So, your business got a not-so-great review on Facebook or Google My Business. In a perfect world, you’d be able to click a button and bad reviews would disappear. Wow, wouldn't that be nice? The reality is Facebook, Google My Business, and other online review sites don't allow businesses to edit or remove reviews. Only the user can make those changes.
But there is a way to properly address bad reviews to show that you (your brand) cares about their problem. And that can quickly turn a negative experience into a positive one. Then, if you are fortunate enough, the negative reviewer may go back and update their feedback to be more positive (fingers crossed!).
Before we dive in any deeper, there are isolated occurrences when you can report a review that doesn’t follow Facebook’s community standards and it may be removed. All you have to do is click the exclamation point icon next to the Facebook review and select one of the following options:
For Google My Business, you can report a review if you feel it violates the Terms of Service by selecting the flag icon next. The "report a policy violation" window will then give you a list of options to pinpoint the violation type (see below).
How to Handle Bad Reviews Online
How you respond to bad reviews is a critical component of your digital marketing efforts and how your business is perceived by the online world. Here are some options you can explore to make the best of negative feedback.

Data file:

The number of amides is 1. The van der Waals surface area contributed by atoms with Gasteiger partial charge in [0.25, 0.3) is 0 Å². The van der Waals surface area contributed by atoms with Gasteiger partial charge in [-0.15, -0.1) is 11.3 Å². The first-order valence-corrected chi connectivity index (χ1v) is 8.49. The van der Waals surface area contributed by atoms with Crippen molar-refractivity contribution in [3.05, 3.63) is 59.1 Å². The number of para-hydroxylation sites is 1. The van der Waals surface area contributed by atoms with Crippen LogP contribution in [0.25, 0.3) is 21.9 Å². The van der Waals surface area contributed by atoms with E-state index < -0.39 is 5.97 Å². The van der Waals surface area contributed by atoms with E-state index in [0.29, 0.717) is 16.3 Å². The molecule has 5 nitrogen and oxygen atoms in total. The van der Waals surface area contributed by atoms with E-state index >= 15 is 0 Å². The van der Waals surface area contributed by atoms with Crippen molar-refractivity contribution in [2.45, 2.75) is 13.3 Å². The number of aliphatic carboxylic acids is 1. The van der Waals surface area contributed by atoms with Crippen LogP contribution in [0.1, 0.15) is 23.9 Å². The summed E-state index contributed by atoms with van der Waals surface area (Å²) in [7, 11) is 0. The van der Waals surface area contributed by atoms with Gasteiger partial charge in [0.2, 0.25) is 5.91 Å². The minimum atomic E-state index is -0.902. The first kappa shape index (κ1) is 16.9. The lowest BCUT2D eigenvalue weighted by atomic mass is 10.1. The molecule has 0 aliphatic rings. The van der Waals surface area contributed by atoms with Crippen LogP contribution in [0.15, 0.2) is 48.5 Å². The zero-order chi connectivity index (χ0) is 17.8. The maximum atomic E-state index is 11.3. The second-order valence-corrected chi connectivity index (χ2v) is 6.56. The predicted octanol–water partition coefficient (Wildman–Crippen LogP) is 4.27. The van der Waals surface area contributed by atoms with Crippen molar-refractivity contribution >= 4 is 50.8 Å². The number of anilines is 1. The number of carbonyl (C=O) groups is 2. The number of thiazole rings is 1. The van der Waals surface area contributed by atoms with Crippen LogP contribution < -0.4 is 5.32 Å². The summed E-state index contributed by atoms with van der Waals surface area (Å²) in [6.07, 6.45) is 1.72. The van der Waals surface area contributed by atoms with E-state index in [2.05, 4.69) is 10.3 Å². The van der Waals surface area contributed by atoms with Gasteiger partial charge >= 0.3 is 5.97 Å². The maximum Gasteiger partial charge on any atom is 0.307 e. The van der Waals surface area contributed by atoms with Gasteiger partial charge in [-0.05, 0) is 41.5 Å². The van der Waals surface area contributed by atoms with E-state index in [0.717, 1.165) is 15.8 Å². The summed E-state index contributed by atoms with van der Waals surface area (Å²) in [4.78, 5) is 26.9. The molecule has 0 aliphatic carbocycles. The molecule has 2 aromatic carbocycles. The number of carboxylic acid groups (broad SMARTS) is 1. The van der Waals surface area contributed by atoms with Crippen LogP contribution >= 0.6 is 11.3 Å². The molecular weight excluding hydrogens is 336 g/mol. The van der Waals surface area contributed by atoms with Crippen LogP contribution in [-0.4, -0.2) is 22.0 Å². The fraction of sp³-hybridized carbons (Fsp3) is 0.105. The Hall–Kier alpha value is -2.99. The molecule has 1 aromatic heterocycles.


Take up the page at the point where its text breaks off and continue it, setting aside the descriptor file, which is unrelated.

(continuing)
- Take time to understand the situation before you respond. There are two sides to every story, and typically the same goes for online reviews. Talk to team members who may have insight about the incident. Getting this information will help you in handling and (hopefully) diffusing the situation.
- Post a thoughtful response and try to take the conversation offline. This is a great tactic because you don’t want the user to respond to your response rehashing the same concern they already voiced. This will give you the opportunity to show the public your business has addressed the feedback and is sympathetic to the user's experience. Your response should end with something like: “If you would like to discuss further, we would like to offer you the opportunity to chat with us directly. Please email us your contact information or send us a private message and we'll follow up with you.” After this, you simply wait and see if they respond privately.
When crafting your responses to bad reviews, make sure it’s clear that you’ve taken the time to read the concern. Nothing is worse than seeing the same coined response used over and over on review sites. How impersonal is that?
Note: If you’re a medical professional, it’s important not to disclose information that could be in violation with HIPPA when responding to reviews. This means not confirming that the reviewer is actually a patient in your response.
- Contact the user personally by phone or email and ask how you can make the situation right for them. Offer to resolve their concern or complaint as best you can. If nothing else, this personal touch can take a negative experience and turn it into a positive one, making the user more likely to do business with you again. Maybe even brand loyal! Here are some concrete examples:
- Let's say a customer was overcharged on their credit card for their purchase. Instead of simply refunding their card, make the resolution even sweeter by emailing them a coupon for their next purchase, or sending them a note in the mail apologizing for their recent experience (and throw in a coupon too). Old school, but effective.
- Here's another scenario - a user has left a bad review about a late order. No matter if it's one day or ten days late, make sure to address the individual with the same level of empathy. To address the issue, check on the order, send updated tracking, and if the customer needs the item for an important event, consider overnighting a new one. You can also offer to include a return label for the delayed package so they don't get stuck with more product than they need.